SUPERIOR SPIDER-MAN #9

By: Dan Slott (Writer), Ryan Stegman (Artist), Edgar Delgado (Colorist)

The Story: Otto Octavius fights Peter Parker in his mind to see just who shall inherit the body of Peter Parker and the actual role of Spider-Man.

The Review: Wow…

Okay, I cannot discuss this issue without giving away a lot of story details, so be warned, for there is SPOILERS here.

When Dan Slott said there would be a lot more hate for him with this issue, he was certainly not kidding at all. With the result of this, dare I say it, absolutely epic battle in Peter Parker’s mind, being completely bonkers, it is hard to see just how much guts Slott has as a writer.

The issue begins by dealing with the tease of last issue right there, with Otto having discovered that the memories of Peter Parker had a life of their own inside his brain. Peter, being in his brain, even began to have some sort of control over his body, so to make sure he does not become a major problem, Otto decides to wipe him out from his brain entirely. What happens then is something that is masterfully told as we one more fight between Otto and Peter, this time in the very mind of Peter and Otto.

Slott use this very concept to its fullest as we get to see the positive emotions fight the negatives emotions throughout proxies from the life of Peter Parker. Here, friends and family represent the positive side as they fight against Otto, while the negative one are represented by the various villains of Spider-Man, used by Otto to fight back. The sheer conceptual and great use of the Spider-Man lore here is astounding, as familiar faces fight against other familiar faces for the high prize of existence.

This work on so many levels, it is uncanny. It is both a huge homage to the Spider-Man mythos, a genuine battle between Otto and Peter, a reflection on Peter’s life and the many decisions he took, all during a huge battle filled with incredible ideas. Even the way they talk to each other during the conflict is fascinating, with both characters giving their opinion of each other and their way of doing thing as Spider-Man. While the contrast between the two characters had always been clear, it is nonetheless even clearer when the two characters actually discuss it as they fight.

However, the big thing that will divide the fans and cause a lot of grief for many against Dan Slott is something that is actually genuine. It is not something silly like a change of outfit or something minor like that. Basically, what happens here is that Otto wins the fight. As they continue fighting, Peter’s memory are erased with each passing second, which makes him lose the will to fight, to even continue as he is beat down by Otto as he is told just why he didn’t do such a nice job as Spider-Man after all. It is a strong and depressing moment for Peter fans, to be sure, as he just ceases to be from Otto’s mind.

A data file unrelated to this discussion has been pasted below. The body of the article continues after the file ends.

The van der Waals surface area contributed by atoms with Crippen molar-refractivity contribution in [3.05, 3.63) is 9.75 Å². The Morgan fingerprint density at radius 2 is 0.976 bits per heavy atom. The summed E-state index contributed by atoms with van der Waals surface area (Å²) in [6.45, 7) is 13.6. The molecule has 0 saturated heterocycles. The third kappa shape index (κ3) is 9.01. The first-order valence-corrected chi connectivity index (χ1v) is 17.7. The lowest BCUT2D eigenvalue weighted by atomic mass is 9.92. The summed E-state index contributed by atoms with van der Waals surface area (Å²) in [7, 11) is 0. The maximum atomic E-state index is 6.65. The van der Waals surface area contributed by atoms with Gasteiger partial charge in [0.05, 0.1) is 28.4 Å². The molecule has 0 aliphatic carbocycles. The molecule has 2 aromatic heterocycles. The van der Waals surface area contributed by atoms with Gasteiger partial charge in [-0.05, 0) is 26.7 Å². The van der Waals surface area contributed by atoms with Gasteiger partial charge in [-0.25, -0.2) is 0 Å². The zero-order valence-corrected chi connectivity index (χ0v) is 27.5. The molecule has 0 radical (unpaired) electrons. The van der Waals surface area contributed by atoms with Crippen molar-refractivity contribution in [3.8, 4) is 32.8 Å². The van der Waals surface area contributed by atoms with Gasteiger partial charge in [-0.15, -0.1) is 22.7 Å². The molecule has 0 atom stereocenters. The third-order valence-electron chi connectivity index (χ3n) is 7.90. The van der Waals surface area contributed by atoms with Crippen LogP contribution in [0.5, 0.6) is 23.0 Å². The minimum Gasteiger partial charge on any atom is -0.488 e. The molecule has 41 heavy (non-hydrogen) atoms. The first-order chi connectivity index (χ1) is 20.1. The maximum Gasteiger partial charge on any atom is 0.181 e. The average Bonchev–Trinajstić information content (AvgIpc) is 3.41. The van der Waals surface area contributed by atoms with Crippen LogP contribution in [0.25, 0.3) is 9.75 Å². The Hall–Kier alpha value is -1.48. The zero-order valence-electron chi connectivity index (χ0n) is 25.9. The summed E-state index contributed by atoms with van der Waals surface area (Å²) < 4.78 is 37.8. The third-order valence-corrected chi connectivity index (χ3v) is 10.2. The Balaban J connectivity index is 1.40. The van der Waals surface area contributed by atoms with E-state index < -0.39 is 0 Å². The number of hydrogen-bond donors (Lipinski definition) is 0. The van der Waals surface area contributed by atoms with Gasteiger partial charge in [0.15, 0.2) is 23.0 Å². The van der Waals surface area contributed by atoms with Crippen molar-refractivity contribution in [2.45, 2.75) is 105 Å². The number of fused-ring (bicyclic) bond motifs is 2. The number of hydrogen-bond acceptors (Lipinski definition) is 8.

I will get some hate for saying this, but I am actually very interested in what will happen right after that. With Peter gone, we have close to no idea where this series will go or what Otto will want to do now that he knows Peter will no longer be in his way. While this may be a rather shocking development, it is nonetheless a sound one with plenty of potential for both Otto and this series in general.

What’s much less shocking here would be the fact that Ryan Stegman’s art is absolutely superb here. The way he draws the background, which is the mindscape of Peter Parker, is a work of genius. Whether in the actual backgrounds, the presentation of the panels or even some of the repetition of certain key scenes, Stegman shows he is inventive and energetic, letting the characters with their poses and their action tell the story fluently, working perfectly with the script. Where he truly excels, however, would be the action. Here, you believe in the impact of each blow that is landed, you believe in the efforts and the pain that are shown in the characters face. Something that can be said about Stegman is that his characters are very expressive, yet without being overly cartoony or exaggerated, which is a nice bonus in such a heavy story like this one.

Another nice bonus here would be found in the form of Edgar Delgado’s coloring, who really up the ante on the whole importance and weirdness of Peter own mind. The eeriness of the background is elevated by the importance of the colder colors like grey and green, which are two colors that are dominating the whole issue, giving the issue a sense of heaviness in sense of themes and importance.

The Conclusion: While this may lead to some anger for a lot of fans, it cannot be said that this was not a very well crafted issue. With actions, development, twists, analysis and so much more going on along with the amazing art of Ryan Stegman, this issue misses no beat in making people invested in the conflict shown. I, personally, cannot wait to see where this will lead.

Grade: A-

Hugo Robberts Larivière

Grade

Conclusion